How to manage/sync your iOS 7 device under Linux (natively)

If you have a fairly recent iDevice (iPod, iPad, iPhone etc) running iOS 7.x.x (or higher) and you use Linux like me, at first glance you might have been a little disappointed when plugging it to the computer, as there is this wierd "trust bug" going around in some distros, also you might have wonder what are you going to do if you don't have iTunes here, well let me show you how comfortable actually it is to use an Apple device under any linux distro.

NOTE: I use Fedora Linux, so this tutorial will be based on that distro but there are not really "specific" steps or tools I'll take/use so you can follow my instructions under any other distro with very slight modifications.

1) Dependencies

We are going to need some deps in order to accomplish what we wanna do, so please open your terminal/package manager and install them:

Build deps (basic compilation software)

For fedora please install these packages.

iDevices deps

su -c 'yum install gcc rhythmbox libgpod ifuse gvfs-afc libtool libusb libusb-devel libplist'

2) "Trust Bug" Fix

When plugging an iOS 7 (or higher) device to a Linux computer, you might have noticed that there's this kind of annoying message (and it doesn't dissappear):

So, the fix for this is downloading, compiling and installing the latest version of libimobiledevice (and it's dependencies also) from git, this can be accomplished as follows:

NOTE: If your distro provide packages for libimobiledevice-1.1.6 (or higher) please save yourself some time and just install the library as you would install any normal package and move on to the 3rd step of the guide (also instal usbmuxd and usbmuxd-devel packages). If you however are stuck with an older version packaged, then follow these steps down here (as a standard non-root user)...  P.S. believe Ubuntu users have a special PPA for this process, it's called "ios7support" or something, you can search for it at Google if you want instead of compiling the libraries but personally I don't see the point of adding a PPA to your system just for a couple of files.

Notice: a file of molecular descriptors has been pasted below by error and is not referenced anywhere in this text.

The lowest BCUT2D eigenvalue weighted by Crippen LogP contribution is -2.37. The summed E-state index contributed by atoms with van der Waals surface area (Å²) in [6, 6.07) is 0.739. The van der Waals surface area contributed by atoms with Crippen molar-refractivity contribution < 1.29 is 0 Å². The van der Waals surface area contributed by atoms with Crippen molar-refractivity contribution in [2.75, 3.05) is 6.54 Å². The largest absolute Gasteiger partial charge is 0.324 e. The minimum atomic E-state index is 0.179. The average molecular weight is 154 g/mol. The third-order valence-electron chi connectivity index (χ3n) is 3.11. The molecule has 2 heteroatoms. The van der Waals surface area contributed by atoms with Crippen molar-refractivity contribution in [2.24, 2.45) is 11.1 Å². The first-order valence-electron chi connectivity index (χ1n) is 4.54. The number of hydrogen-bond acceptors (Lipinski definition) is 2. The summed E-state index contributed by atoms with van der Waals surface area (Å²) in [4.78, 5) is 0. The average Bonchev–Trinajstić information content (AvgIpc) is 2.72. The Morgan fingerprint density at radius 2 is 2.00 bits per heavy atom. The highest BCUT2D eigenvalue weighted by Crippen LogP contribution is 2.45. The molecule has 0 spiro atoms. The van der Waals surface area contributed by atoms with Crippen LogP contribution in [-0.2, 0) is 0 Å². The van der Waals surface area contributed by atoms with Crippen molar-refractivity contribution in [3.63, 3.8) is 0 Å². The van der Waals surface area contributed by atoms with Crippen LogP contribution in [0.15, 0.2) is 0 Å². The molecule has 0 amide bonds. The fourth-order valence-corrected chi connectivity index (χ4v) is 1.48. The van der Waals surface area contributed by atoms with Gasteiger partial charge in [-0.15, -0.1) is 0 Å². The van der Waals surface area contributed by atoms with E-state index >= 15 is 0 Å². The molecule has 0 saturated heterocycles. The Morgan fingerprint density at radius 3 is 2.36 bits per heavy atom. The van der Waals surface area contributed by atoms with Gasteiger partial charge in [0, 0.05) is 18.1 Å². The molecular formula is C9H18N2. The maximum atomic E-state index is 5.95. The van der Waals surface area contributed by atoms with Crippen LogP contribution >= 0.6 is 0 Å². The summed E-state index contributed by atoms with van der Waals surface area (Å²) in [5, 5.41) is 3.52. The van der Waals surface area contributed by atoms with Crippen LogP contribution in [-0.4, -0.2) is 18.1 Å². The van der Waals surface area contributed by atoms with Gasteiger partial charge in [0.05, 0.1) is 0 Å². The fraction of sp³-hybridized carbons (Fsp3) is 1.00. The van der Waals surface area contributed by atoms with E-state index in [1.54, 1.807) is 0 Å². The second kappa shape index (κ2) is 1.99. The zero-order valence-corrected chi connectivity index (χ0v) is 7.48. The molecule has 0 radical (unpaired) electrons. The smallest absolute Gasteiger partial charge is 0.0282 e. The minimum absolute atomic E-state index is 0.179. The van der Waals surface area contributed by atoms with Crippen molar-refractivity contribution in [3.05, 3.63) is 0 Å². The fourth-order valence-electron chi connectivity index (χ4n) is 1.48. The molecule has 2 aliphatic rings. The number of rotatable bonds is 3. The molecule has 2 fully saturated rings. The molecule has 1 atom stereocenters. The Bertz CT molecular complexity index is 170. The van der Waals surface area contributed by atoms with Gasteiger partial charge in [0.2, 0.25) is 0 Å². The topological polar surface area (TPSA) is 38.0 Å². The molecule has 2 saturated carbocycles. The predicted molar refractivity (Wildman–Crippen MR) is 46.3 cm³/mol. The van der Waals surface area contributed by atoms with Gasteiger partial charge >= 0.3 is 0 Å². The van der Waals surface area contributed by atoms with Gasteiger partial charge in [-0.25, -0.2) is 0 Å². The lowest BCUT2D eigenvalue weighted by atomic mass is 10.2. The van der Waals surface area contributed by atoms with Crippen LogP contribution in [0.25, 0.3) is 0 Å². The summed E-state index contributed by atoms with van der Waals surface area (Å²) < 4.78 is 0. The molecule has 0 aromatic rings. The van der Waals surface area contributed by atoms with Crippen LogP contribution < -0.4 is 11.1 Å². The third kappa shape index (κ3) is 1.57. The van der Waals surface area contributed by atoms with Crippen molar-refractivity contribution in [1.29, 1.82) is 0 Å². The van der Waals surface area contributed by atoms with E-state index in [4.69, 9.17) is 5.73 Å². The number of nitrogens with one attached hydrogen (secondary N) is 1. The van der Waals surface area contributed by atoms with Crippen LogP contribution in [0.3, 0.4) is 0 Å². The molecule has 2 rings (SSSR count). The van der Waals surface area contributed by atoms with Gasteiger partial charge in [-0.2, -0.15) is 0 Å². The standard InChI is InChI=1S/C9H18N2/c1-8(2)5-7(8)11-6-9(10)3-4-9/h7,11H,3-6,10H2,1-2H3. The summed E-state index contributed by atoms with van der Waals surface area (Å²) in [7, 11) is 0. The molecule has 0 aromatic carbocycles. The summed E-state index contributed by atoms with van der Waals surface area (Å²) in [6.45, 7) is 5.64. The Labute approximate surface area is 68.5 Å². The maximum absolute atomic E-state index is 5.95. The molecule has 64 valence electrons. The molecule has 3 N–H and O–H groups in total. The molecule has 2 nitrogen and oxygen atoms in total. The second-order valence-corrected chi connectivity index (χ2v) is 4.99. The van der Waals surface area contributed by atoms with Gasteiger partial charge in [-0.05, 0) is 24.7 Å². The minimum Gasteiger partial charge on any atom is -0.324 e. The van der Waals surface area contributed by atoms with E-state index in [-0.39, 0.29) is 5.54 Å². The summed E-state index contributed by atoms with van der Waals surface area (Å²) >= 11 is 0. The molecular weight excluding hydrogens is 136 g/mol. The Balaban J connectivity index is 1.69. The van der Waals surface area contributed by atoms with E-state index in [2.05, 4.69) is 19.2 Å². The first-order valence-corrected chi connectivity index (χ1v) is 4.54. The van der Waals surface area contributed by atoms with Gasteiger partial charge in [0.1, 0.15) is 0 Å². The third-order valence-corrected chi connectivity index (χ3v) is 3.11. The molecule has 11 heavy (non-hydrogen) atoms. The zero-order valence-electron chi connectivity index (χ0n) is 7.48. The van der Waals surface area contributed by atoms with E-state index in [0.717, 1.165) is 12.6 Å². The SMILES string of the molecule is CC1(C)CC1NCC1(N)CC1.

1. mkdir ios7
2. cd ios7
3. git clone
4. git clone
5. git clone

Then for the first library (libplist) we do:

cd libplist && ./ && make && sudo make install && cd ..

This process will "install" the first updated library we need (libplist) under /usr/local/lib. Now you have to move all the generated files in that directory to your actual libs directory (in my case, on Fedora 20 x86_64, such dir it's the /usr/lib64 one). If in your system the selected path from the compilation it's the correct one (/usr/local/lib) then you're good to go. In case you have to move the files, note that your actual libs directory might already have some of these files in it, replace them all except the pkgconfig folder, in that case just copy the contents of the generated one to the other already existing in your actual libs directory.

After doing the first updated library install then we need to perform the other two:


cd libusbmuxd && ./ && make && sudo make install && cd ..

(Copy all the files inside /usr/local/lib to your actual libs directory as above again replacing and mixing as noted before)


cd libimobiledevice && ./ && make && sudo make install && cd ..

(Copy all the files inside /usr/local/lib to your actual libs directory as above again replacing and mixing as noted before)

After compiling/installing the updated libraries, you'll have to run another two commands:

1. sudo mkdir /var/lib/lockdown
2. sudo chmod 777 /var/lib/lockdown